For the first time, we are going to feature in this monthly column someone who was neither born in Upstate New York nor currently lives here. However, I think that most York Staters will gladly join us in recognizing this incredible importance that Bill McKibben has had for both the region and environmental thought at large.
This last Friday, I attended a conference sponsored by the Adirondack Museum entitled Living with Wilderness: Community and Nature in the Adirondacks. The day-long event featured several prominent environmental speakers discussing the struggles that Adirondack communities are caught in trying to balance the demands of a healthy society with those of a healthy environment. The intriguing nature of the Park, and what makes it globally unique, is what McKibben referred to as “creative tension” surrounding the ever-present question within the Adirondacks: “can we coinhabit this world?”
It is this question that lies at the heart of all of McKibben’s works, which repeatedly demonstrate a profound respect for the natural world and a desire to find a place for human beings within it:
"...Human beings--any one of us, and our species as a whole--are not all-important, not at the center of the world. That is the one essential piece of information, the one great secret, offered by any encounter with the woods or the mountains or the ocean or any wilderness or chunk of nature or patch of night sky." --The Age of Missing Information, p. 229
Perhaps McKibben’s best know work was the seminal End of Nature (1989), which was one of the first calls to arms regarding global warming written for the general public. This incredible and cogent, if somewhat depressing, work is today a standard-bearer for the general environmental movement.
What many do not know is that McKibben wrote this text while living in Johnstown in the Adirondack Park. This “landscape of hope” (his words) has inspired a number of his works. In fact, I’m currently reading his latest, Wandering Home, where he travels by foot from his current home in Middlebury, Vermont, back to his old home in the Adirondacks, exploring how people throughout this landscape are attempting to remake their relationships with the land. Like so many prominent environmental thinkers before him, New York’s great experiment has profoundly affected the way he views the land and the people.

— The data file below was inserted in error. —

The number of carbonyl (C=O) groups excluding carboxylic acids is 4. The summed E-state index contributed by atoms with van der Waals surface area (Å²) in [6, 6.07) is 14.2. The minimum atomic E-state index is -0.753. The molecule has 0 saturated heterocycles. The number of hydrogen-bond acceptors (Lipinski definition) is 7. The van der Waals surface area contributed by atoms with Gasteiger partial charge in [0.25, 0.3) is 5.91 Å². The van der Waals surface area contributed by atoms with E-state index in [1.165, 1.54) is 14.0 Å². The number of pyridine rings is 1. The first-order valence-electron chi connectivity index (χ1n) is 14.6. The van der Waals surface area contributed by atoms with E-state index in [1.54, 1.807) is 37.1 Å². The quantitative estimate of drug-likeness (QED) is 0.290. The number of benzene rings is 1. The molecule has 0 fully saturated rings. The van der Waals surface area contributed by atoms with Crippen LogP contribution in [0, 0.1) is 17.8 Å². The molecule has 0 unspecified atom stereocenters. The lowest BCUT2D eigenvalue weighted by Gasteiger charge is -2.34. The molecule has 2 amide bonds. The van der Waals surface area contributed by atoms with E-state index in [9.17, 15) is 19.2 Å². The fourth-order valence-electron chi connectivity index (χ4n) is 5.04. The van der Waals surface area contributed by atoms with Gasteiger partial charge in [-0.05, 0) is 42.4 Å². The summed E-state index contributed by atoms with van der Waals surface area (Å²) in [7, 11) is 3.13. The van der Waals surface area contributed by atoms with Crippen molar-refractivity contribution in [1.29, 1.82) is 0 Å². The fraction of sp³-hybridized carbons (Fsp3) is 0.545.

And so, despite his lack of current York State credentials, we here at York Staters salute Bill McKibben, the “best known American environmental author in the world.” We also recognize that he stands in for any number of lesser known writers, poets, scientists and philosophers that have been inspired by the land and the communities of Upstate New York—their work may not be as well known, but is no less important in the grand picture. To all of you, we thank you for your hard work and encourage you to continue.
-Posted by Jesse
Articles by McKibben
 More on this seminal event to come.
 Such as Teddy Roosevelt, Gifford Pinchot, Verplanck Colvin, John Marshall and Ralph Waldo Emerson
 A quote from a professor friend of mine who teaches environmental studies at SUNY Potsdam.